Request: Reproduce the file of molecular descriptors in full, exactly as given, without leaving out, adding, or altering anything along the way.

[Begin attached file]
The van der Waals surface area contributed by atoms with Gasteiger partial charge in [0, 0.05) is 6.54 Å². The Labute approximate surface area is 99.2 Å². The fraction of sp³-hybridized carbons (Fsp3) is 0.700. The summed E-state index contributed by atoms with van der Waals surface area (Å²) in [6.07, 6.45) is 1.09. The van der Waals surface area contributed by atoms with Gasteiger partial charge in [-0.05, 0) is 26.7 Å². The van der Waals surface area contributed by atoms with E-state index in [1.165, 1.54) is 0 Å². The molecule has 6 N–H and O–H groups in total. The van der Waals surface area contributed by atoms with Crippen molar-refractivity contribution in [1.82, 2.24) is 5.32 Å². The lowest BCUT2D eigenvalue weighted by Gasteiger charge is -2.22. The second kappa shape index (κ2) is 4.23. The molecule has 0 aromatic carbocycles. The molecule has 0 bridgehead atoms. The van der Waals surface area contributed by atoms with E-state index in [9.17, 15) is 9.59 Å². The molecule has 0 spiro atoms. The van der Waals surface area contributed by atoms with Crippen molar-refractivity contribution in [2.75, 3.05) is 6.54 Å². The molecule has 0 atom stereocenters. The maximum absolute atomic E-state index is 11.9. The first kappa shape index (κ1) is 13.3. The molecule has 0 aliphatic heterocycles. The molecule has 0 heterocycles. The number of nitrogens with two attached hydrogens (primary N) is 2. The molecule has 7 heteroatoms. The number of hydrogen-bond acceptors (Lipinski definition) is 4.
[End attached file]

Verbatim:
The van der Waals surface area contributed by atoms with Gasteiger partial charge in [0, 0.05) is 6.54 Å². The Labute approximate surface area is 99.2 Å². The fraction of sp³-hybridized carbons (Fsp3) is 0.700. The summed E-state index contributed by atoms with van der Waals surface area (Å²) in [6.07, 6.45) is 1.09. The van der Waals surface area contributed by atoms with Gasteiger partial charge in [-0.05, 0) is 26.7 Å². The van der Waals surface area contributed by atoms with E-state index in [1.165, 1.54) is 0 Å². The molecule has 6 N–H and O–H groups in total. The van der Waals surface area contributed by atoms with Crippen molar-refractivity contribution in [1.82, 2.24) is 5.32 Å². The lowest BCUT2D eigenvalue weighted by Gasteiger charge is -2.22. The second kappa shape index (κ2) is 4.23. The molecule has 0 aromatic carbocycles. The molecule has 0 bridgehead atoms. The van der Waals surface area contributed by atoms with E-state index in [9.17, 15) is 9.59 Å². The molecule has 0 spiro atoms. The van der Waals surface area contributed by atoms with Crippen molar-refractivity contribution in [2.75, 3.05) is 6.54 Å². The molecule has 0 atom stereocenters. The maximum absolute atomic E-state index is 11.9. The first kappa shape index (κ1) is 13.3. The molecule has 0 aliphatic heterocycles. The molecule has 0 heterocycles. The number of nitrogens with two attached hydrogens (primary N) is 2. The molecule has 7 heteroatoms. The number of hydrogen-bond acceptors (Lipinski definition) is 4.